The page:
My worry is that there is a scarcity of people with the right attributes and courage to do these NHS leadership jobs. And we really, really need them. As we do our wonderful junior doctors.

Hello, my name is Lisa

We all have days that are hard. When what we need to do seems insurmountable, when we wonder whether anyone knows or cares about our efforts, and when we question our own plans, motivations and abilities.

As a writer and mental health campaigner who experiences depression from time to time, such days come along not infrequently. They also go away again, but only if I find ways to work through the negative feelings that beset me. To keep on keeping on, as Bob Dylan called it.

To do this, I deploy various methods. One of my favourites is to summon someone I admire, and imagine them watching me. Or I ask myself what they might do if they were in my position. It doesn’t make depression go away, of course, but it helps me face up to the difficult stuff.

It is a great honour to have met one of the people who, without knowing it, helps me on occasions to get over myself. And to have done so back in June 2014 when she spoke at the NHS Confederation Conference about the campaign she started which snowballed into the social movement Hello My Name Is.

I am of course talking about the indomitable, courageous and wise Dr Kate Granger, who has terminal cancer and yet as well as Hello My Name Is has managed to complete her medical training to become a consultant physician, get an MBE, bake amazing cakes, play the flute and tick off more things from her bucket list than most of us manage in many years longer than she knows she probably has.

In a tweet earlier this week to Kate’s husband Chris Pointon, who I haven’t met but I know must be a wonderful man because Kate wouldn’t have married anyone who wasn’t, I said I would write about why Hello My Name Is immediately struck a chord with me. This is it.

In my old life as an NHS mental health trust chief executive, I grew to learn that values mattered many times more than strategy. And that these needed to be simply stated, oft repeated and regularly practised by me and all our staff. We had five.

  • We welcome you – because first impressions really matter
  • We hear you – listening really carefully
  • We are helpful – being pro-active, flexible, creative
  • We work with you – sticking with people through the difficult times
  • We are hopeful – being optimistic for people – staff and patients – and our services

I love these values. You can find out how we developed them when eventually you read the book I have almost finished (hint). For now, I’d just ask that you notice the first one, We welcome you. It links closely with Hello My Name Is. And with name badges.

Name badges really matter in mental health and related services. Because patients can be confused or experience hallucinations. Because services can be scary, for real or imagined reasons. And because no-one wears a uniform so you really can’t tell who is who. And you need to know.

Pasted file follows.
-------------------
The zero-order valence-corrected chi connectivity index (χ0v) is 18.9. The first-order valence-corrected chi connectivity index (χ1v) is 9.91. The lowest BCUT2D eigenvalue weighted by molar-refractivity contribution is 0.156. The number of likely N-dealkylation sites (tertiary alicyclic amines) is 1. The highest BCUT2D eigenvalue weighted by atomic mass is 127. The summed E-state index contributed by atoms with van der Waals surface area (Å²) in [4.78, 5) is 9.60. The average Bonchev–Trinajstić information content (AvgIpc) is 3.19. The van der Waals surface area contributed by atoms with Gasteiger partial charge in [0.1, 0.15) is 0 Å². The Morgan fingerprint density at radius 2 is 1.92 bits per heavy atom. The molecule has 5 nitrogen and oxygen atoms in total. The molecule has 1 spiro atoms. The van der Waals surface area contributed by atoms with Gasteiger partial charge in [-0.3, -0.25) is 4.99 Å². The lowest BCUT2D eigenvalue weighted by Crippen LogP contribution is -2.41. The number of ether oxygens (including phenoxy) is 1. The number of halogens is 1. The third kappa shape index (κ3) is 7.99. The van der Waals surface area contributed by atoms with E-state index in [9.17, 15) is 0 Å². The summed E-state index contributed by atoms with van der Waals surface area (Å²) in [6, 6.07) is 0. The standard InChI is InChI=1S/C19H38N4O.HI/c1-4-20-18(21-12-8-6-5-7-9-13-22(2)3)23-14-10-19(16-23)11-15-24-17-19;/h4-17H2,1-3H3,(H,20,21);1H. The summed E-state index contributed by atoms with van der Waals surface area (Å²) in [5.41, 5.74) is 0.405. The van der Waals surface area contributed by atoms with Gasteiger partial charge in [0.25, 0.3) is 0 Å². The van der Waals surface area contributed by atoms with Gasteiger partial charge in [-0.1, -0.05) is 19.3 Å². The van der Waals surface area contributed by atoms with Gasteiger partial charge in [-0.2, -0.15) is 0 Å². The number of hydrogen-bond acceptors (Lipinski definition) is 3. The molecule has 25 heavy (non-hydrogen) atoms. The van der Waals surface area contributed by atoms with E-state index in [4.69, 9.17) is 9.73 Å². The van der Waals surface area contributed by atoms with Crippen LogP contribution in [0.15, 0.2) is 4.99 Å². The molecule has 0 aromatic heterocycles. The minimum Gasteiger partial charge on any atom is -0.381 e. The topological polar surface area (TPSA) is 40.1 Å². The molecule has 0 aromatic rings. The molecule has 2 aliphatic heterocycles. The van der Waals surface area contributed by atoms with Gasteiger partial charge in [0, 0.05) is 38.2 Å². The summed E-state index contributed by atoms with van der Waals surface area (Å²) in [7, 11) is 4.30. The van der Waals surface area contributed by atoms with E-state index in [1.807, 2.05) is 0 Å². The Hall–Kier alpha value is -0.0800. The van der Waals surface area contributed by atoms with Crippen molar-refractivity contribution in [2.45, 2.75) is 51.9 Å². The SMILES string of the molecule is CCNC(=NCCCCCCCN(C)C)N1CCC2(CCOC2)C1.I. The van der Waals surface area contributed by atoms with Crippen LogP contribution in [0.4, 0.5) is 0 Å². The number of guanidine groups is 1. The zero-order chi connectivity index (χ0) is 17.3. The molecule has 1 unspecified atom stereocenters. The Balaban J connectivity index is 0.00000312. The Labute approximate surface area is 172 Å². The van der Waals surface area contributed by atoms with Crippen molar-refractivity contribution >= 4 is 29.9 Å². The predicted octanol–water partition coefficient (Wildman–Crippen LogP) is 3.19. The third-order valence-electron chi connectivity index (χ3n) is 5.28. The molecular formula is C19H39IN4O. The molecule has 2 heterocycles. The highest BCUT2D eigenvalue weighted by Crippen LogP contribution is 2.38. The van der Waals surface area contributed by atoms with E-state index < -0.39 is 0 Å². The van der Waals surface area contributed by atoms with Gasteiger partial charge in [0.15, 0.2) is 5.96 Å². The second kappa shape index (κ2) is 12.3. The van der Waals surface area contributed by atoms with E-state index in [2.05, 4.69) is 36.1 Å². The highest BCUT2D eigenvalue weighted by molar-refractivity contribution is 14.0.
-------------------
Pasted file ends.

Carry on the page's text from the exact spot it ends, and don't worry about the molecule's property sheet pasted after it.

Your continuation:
So when I first became CE, the executive team agreed that we would always wear badges and that all our staff would always wear badges, as these would help us to introduce ourselves to each other and to patients. And then however stressed or forgetful someone was and however many people they met, they would always know who the other person was.

During my time as a CE, for the most part, people wore their badges with pride. But not always. You’ll have to wait for my book to hear some of the excuses I came across during 13 years on why staff, including extremely senior ones, were not wearing a name badge. And why I take ultimate responsibility for this.

But what I will tell you is how, back in early 2014 when Hello My Name Is was beginning to gain traction,  I wrote about it in my weekly blog, and asked our people to think about incorporating it as part of We Welcome You. And I got some really nice responses. But also one or two dusty ones. Including from one senior person who said that they were deeply insulted that I was suggesting such a thing, because of course they always introduced themselves to their patients and didn’t I have something more important to write about. This wasn’t the same person who had previously told me that they didn’t need a name badge because everyone knew who they were and anyway they didn’t work in Tesco. But it could have been.

I believe that people like this are, at heart, good and caring and that they are not untypical in any part of the NHS. But they have some way to go to understand that the Hello My Name Is campaign is about seeing the patient and not just their disease, and about bringing your whole compassionate self to work, rather than just your intellectual self.

Kate, your inspirational campaign is still very much needed. It will remain topical and relevant for many years to come. You have set a standard for how we work together to which we can all aspire. You are a shining beacon whose work will live on long after we are all gone.

Hullo, my name is Lisa. Thank you for inspiring me on my difficult days to keep on keeping on.